By Cecilia Okoth
A recent report by a civil society organization (CSO) indicates a spike in torture cases in the first half of last year as compared to the previous year, raising concern.
An annual report published by African Centre for Treatment and Rehabilitation of Torture victims (ACTV) notes that there were 1337 new cases registered in the first half of 2012 as compared to 1, 132 in 2011, representing an 18 percent increase.
Samuel Herbert Nsubuga, the Chief Executive Officer (CEO) ACTV also expressed serious concerns over the torture situation in the country over the last six months of this year, saying numerous cases had already been registered.
"By July we registered 1000 new cases of fresh survivors of torture," Nsubuga said.
Nsubuga urged journalists to expose the vice, saying it will help in shaping the media platform and highlight the important provisions of the law.
"We have treated a number of journalists who have been tortured and abused when doing their work," he said, at a breakfast meeting with the media at Hotel Africana on Tuesday.
ACTV provides treatment and rehabilitation services to survivors of torture in the country. The research was carried out in Kampala and Gulu, prisons and refugee camps and largely faults security agencies for the vice. Most of the victims of torture, he said are men, attributing this to the high levels of poverty.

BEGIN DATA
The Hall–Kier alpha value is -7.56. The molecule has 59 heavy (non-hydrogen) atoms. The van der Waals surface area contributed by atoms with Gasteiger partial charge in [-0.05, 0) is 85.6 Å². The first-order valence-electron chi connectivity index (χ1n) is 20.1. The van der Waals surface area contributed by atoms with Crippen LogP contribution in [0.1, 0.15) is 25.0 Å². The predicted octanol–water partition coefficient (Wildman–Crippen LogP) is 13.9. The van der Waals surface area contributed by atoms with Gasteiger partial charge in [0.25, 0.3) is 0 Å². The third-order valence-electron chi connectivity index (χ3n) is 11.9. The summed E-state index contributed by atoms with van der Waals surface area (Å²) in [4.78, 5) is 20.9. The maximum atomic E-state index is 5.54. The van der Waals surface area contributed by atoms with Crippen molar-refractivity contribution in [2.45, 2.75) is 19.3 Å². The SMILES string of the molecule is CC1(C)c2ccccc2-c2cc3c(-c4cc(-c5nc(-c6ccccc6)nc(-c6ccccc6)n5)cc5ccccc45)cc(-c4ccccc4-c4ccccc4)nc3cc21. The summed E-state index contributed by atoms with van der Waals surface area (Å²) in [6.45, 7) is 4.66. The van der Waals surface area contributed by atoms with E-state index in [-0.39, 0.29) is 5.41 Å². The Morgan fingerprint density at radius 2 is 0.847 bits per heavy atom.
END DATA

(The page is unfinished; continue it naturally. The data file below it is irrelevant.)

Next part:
"They are mainly tortured by security agencies and armed groups. Others are violent related," he said.
In his presentation on the Anti-Torture Bill, Nicholas Opiyo, an advocate and the Secretary, Uganda Law Society, said a person who performs any act of torture as defined in the Prevention and Prohibition of Torture Act, 2012, commits an offence and is liable on conviction to imprisonment for 15 years or to a fine of Sh360 currency points (about sh7.2m) or both.
Opiyo urged the Government to sensitize the police on the provision of the Act with the view of combating torture in the country. "Persistent reports from the Uganda Humana Rights Commission have pointed out security agencies as the biggest perpetrators of torture," he said.
"The ordinary police who are in touch with the torture suspect should have a pocket guide about the Bill," Opiyo said. Opiyo also said the police should not arrest any suspect unless they have the evidence because it burdens the prisons.